Eldritch Chrome: Unquiet Tales of a Mythos-Haunted Future by unknow

Eldritch Chrome: Unquiet Tales of a Mythos-Haunted Future by unknow

Language: eng
Format: epub
Publisher: Chaosium Inc.
Published: 2016-04-09T21:00:00+00:00


By Terrie Leigh Relf

Remy looked out his window at the heavy fog. “Another day in paradise,” he mumbled, dropping the blackout drapes into place. He was sensitive to light, and the drapes helped to keep his migraines at bay; that, and made it easier to sleep during the day.

His schedule was more or less balanced: Classes three days a week, 10-20 hours hanging out in the computer lab for his pseudo-job. The lab was open 24-7, and he usually had the graveyard shift, but only a few students staggered in from time-to-time; those who did usually fell asleep at their terminals, screen savers morphing to silent melodies while students snored away.

“Vitamin C,” he mumbled, padding into the kitchen to grab a bottle of orange juice. He downed it from the clear plastic container. It tasted fresh-squeezed.

He looked at his memory board. It was his campus-advisor-slash-shrink, Dr. Rosen’s idea, as his headaches always made him fuzzy-minded.

Mandatory testing.

Even though they were all supposedly immune, and had to be in order to live on campus, everyone—students and staff alike—had monthly blood draws. The lead science teams were always on the lookout for another mutation. When it first surfaced in 2013, the usual apocalypse nuts started to call it the Mayan flu. Most of the experts claimed the virus had run its course, arguing that it would be a stupid bug indeed to wipe out the entire population.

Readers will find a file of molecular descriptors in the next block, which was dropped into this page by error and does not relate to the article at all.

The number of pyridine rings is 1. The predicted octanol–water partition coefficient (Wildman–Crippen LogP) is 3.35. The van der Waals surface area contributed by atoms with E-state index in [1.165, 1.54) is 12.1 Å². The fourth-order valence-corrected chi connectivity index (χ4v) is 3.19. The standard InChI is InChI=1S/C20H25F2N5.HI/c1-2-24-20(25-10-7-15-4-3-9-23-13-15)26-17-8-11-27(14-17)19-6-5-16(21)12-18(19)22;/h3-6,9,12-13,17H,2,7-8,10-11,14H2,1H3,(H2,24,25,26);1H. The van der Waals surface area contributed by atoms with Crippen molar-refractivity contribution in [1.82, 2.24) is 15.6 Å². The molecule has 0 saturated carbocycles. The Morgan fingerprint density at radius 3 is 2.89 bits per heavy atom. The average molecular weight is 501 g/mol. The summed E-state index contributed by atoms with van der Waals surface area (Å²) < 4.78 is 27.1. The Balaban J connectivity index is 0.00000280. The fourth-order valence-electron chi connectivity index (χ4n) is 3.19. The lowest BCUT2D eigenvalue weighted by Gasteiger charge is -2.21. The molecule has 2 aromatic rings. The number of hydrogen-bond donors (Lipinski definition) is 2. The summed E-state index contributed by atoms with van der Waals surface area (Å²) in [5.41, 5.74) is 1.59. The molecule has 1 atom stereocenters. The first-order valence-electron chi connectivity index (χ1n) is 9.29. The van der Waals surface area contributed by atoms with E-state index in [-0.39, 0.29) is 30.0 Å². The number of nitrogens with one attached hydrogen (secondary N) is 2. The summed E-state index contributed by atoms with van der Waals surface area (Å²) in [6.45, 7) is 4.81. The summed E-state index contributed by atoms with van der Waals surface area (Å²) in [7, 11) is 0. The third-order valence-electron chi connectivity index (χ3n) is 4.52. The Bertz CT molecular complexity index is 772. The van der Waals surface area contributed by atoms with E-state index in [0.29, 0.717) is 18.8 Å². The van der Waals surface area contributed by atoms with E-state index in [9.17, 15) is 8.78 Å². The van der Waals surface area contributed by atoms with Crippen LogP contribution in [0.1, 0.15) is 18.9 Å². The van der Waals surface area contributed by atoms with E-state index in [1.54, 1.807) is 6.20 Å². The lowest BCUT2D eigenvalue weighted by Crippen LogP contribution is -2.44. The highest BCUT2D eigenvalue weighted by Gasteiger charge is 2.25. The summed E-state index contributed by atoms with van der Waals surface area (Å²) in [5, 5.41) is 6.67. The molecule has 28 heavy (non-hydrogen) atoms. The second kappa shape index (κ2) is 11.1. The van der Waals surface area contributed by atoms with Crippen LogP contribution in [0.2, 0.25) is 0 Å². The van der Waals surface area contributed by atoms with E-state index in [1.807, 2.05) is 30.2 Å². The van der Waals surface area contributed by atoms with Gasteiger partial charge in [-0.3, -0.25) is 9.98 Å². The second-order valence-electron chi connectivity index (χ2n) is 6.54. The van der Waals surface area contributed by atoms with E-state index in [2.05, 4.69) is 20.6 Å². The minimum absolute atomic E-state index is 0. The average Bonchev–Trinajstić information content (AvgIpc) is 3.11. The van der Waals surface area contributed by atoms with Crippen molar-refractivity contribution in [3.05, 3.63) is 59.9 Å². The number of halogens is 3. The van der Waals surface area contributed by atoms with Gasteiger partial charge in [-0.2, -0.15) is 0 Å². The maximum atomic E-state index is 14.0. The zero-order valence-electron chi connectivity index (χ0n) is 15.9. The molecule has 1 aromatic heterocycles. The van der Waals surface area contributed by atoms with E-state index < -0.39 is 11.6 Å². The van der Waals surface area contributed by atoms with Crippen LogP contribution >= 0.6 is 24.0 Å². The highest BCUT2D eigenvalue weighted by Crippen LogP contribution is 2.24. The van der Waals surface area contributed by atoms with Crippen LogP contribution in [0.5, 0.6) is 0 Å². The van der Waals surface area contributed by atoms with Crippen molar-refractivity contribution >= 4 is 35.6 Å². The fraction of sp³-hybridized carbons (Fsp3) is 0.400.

Still, if Remy believed the numbers, the planet’s once burgeoning population of seven billion people, was now a mere million, give or take a few. About half the U.S.’ population lived on campuses such as this, the University of California, San Diego.

Now they just called it The Campus, as if that said it all.

He was obviously one of the lucky ones. A survivor. Immune. They were expected to go to college, study, then recreate the world, only better.

Whatever that meant.

They all had free rides and were paid handsomely for their ‘contributions’ to science. It was ironic, he mused, as there wasn’t much to buy that wasn’t already provided for them. All Remy needed to do was submit a bi-monthly list to Dr. Rosen, and within reason, it was provided.

While Remy occasionally hung out with other students, he didn’t really have any close friends. He could, however, go to one of the campus cafes and run into someone from a class or two. They’d usually sit around one of the concrete benches, study, and when they came up for air, would share some new tune from the latest audio-module, or blast each other with some vidstream that had somehow found its way onto the web.

Yes, there was a degree of normalcy.

Remy sat down on the futon couch, reached for his scheduler. He had to get tested today, but what was on for tomorrow? He tapped his calendar for Friday, April 21, 2027: Biopsy at 8:00a.m.

“Just great,” he muttered. The Campus was still a research facility complete with hospitals, clinics, labs, and lecture halls. The possibility of a fourth wave clung to most everyone’s awareness, more or less, but wasn’t talked about much.


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